30 September 2019
Each year, the 1st October marks World Habitat Day, a day to reflect on the state of our towns and cities, and the basic right to adequate shelter for all. But what about the animals that live in our woodland habitats?
Our woodland ecosystems have an incredible capacity to shelter and support thousands of different species; oak trees alone support over 200 different species of insects.
We take a closer at three species that are dependent on woodlands as their home and source of food - and are the most common wildlife spotted in Greater Manchester's woodlands.
The wren is an adaptable bird that can found throughout a range of habitats, from light-dappled woodlands to suburban gardens. With over 8.6 million breeding pairs, the wren is the most common breeding bird in the United Kingdom.
The wren’s species name, Troglodytes, means ‘cave dweller’ and gives us a hint of their lifestyle. Wrens can often be seen moving between crevices as they nest or hunt for arthropods such as spiders.
Small and Mighty
The wren is also one of Britain’s smallest birds, weighing the same as a two-pence coin. However it’s famed for its incredible volume and the complexity and length of its songs.
The speckled wood’s range reaches throughout almost all of England and they can be easily found in woodlands and areas with sufficient scrub to provide shade.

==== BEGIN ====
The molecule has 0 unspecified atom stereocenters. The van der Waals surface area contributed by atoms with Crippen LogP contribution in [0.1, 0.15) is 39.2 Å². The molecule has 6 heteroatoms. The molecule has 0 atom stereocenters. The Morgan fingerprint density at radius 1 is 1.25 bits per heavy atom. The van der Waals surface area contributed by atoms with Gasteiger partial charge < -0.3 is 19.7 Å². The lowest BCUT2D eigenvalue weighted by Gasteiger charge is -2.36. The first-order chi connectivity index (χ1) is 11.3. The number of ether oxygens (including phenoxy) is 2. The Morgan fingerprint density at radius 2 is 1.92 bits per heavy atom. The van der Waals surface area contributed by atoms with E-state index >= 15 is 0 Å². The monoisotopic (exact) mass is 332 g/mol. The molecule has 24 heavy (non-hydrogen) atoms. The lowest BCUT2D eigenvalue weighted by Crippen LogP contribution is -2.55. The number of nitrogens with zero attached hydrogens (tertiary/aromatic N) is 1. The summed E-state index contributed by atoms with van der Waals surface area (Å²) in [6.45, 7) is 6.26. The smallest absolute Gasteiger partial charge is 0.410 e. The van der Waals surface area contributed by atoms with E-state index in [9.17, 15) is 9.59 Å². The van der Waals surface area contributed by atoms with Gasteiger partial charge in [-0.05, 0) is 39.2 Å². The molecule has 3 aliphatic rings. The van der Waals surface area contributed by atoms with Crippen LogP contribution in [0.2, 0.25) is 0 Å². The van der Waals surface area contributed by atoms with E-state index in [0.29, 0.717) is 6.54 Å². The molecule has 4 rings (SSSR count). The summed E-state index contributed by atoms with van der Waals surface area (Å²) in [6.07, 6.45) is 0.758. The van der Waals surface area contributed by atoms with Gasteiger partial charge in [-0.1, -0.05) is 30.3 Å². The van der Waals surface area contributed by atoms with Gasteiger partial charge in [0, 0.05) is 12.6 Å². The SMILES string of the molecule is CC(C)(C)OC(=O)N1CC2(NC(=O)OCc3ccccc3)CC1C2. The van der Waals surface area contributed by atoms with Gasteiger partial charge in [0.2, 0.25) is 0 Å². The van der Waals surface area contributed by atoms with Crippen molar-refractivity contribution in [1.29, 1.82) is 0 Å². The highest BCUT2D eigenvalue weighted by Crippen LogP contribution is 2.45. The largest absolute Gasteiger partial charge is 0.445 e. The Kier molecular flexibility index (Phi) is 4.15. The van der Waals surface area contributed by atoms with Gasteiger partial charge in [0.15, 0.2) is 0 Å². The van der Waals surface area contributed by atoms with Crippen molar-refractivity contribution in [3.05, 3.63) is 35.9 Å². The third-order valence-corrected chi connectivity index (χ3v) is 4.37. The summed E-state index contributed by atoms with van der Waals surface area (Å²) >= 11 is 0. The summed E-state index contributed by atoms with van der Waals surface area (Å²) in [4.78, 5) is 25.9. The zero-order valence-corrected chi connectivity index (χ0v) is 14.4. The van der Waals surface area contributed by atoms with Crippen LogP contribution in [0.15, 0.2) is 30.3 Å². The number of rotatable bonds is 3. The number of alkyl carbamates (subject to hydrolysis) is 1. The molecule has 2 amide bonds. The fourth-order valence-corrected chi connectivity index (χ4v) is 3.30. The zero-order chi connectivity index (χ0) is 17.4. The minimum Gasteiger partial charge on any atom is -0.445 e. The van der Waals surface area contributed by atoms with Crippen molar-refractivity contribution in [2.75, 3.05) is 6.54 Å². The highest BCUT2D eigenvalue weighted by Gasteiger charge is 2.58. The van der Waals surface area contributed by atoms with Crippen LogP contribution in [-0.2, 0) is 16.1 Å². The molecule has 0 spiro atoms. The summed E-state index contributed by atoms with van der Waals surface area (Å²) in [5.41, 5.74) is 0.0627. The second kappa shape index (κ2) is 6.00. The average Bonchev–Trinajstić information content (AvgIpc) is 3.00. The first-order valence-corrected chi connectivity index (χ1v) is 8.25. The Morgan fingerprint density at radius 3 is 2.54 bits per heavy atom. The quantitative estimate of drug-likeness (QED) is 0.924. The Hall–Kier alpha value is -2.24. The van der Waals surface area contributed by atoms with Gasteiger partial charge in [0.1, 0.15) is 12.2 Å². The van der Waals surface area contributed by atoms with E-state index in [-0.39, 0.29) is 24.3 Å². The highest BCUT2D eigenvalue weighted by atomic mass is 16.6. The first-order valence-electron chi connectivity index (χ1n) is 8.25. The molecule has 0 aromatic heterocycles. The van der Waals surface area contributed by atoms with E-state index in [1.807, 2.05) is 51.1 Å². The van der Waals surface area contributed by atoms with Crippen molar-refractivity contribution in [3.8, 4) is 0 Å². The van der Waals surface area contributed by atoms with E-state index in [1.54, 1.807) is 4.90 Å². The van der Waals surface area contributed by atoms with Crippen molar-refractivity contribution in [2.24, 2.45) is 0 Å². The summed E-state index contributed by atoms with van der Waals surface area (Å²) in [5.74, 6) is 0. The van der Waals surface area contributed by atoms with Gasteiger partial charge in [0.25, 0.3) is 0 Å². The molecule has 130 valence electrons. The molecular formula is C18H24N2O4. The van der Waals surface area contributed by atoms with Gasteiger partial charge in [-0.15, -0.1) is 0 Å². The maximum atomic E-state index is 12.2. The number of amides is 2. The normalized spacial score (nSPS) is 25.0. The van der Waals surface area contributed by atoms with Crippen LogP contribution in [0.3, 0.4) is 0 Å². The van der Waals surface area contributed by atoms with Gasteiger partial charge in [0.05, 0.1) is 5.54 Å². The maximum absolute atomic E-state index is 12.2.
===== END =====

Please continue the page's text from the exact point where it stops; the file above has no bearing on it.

Adult speckled wood butterflies can be seen throughout the year from April to October.
As a caterpillar, the speckled wood prefers to eat the leaves of grasses such as False Broom and Yorkshire Fog. Once becoming a butterfly, it primarily feeds on the sugary honeydew that is produced by aphids as it feeds on leaves up in the forest canopy.
Connecting the Dots
The colour of the speckled wood’s dots on its wings varies depending on their geographical location. In the south of England the butterfly is dark brown with orange dots, where as in the north of England it is dark brown with white dots. The exact sub-species of speckled wood can be identified using their unique markings.
Best known for their cunning and resourcefulness, the red fox is one of Britain’s most iconic native carnivores and has been a crafty character in countless stories and legends.
While today it may not be uncommon to see a fox skulking across your own back garden during the twilight hours, foxes in a non-urban setting can be far more elusive. There is an estimated 200,000 foxes living throughout the countryside of the UK.
Foxes will often make their homes beneath tree trunks in burrows called ‘dens’ but they can also live above-ground in sheltered areas such as inside a hollow tree.
A fox may have several dens, often a larger main den will be used for the harsher winter months and raising their cubs while a number of smaller dens are used for storing food and for emergencies.
Foxes have an incredibly diverse diet and will eat anything from berries to voles to earthworms.
Foxes have a number of different calls, each with different uses. ‘Wow-wow barks’ are used for friendly communication over long distances and the sound can sometimes be confused for a dog.